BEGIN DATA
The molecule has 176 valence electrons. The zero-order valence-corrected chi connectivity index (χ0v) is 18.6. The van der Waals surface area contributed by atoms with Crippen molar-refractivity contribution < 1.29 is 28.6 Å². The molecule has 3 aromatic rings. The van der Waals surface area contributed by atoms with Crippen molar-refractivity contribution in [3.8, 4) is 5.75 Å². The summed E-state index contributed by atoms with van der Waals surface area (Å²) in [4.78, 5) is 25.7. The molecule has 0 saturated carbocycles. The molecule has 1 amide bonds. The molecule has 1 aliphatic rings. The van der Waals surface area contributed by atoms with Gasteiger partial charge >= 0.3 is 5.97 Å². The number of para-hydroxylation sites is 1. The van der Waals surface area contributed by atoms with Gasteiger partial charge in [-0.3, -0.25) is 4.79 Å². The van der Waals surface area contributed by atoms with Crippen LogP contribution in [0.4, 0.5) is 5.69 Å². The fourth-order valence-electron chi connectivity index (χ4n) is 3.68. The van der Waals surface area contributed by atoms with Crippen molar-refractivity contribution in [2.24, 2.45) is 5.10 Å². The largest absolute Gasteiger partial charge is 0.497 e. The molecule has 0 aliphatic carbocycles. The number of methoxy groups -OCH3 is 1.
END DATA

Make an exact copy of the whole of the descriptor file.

The molecule has 176 valence electrons. The zero-order valence-corrected chi connectivity index (χ0v) is 18.6. The van der Waals surface area contributed by atoms with Crippen molar-refractivity contribution < 1.29 is 28.6 Å². The molecule has 3 aromatic rings. The van der Waals surface area contributed by atoms with Crippen molar-refractivity contribution in [3.8, 4) is 5.75 Å². The summed E-state index contributed by atoms with van der Waals surface area (Å²) in [4.78, 5) is 25.7. The molecule has 0 saturated carbocycles. The molecule has 1 amide bonds. The molecule has 1 aliphatic rings. The van der Waals surface area contributed by atoms with Gasteiger partial charge >= 0.3 is 5.97 Å². The number of para-hydroxylation sites is 1. The van der Waals surface area contributed by atoms with Gasteiger partial charge in [-0.3, -0.25) is 4.79 Å². The van der Waals surface area contributed by atoms with Crippen LogP contribution in [0.4, 0.5) is 5.69 Å². The fourth-order valence-electron chi connectivity index (χ4n) is 3.68. The van der Waals surface area contributed by atoms with Crippen molar-refractivity contribution in [2.24, 2.45) is 5.10 Å². The largest absolute Gasteiger partial charge is 0.497 e. The molecule has 0 aliphatic carbocycles. The number of methoxy groups -OCH3 is 1.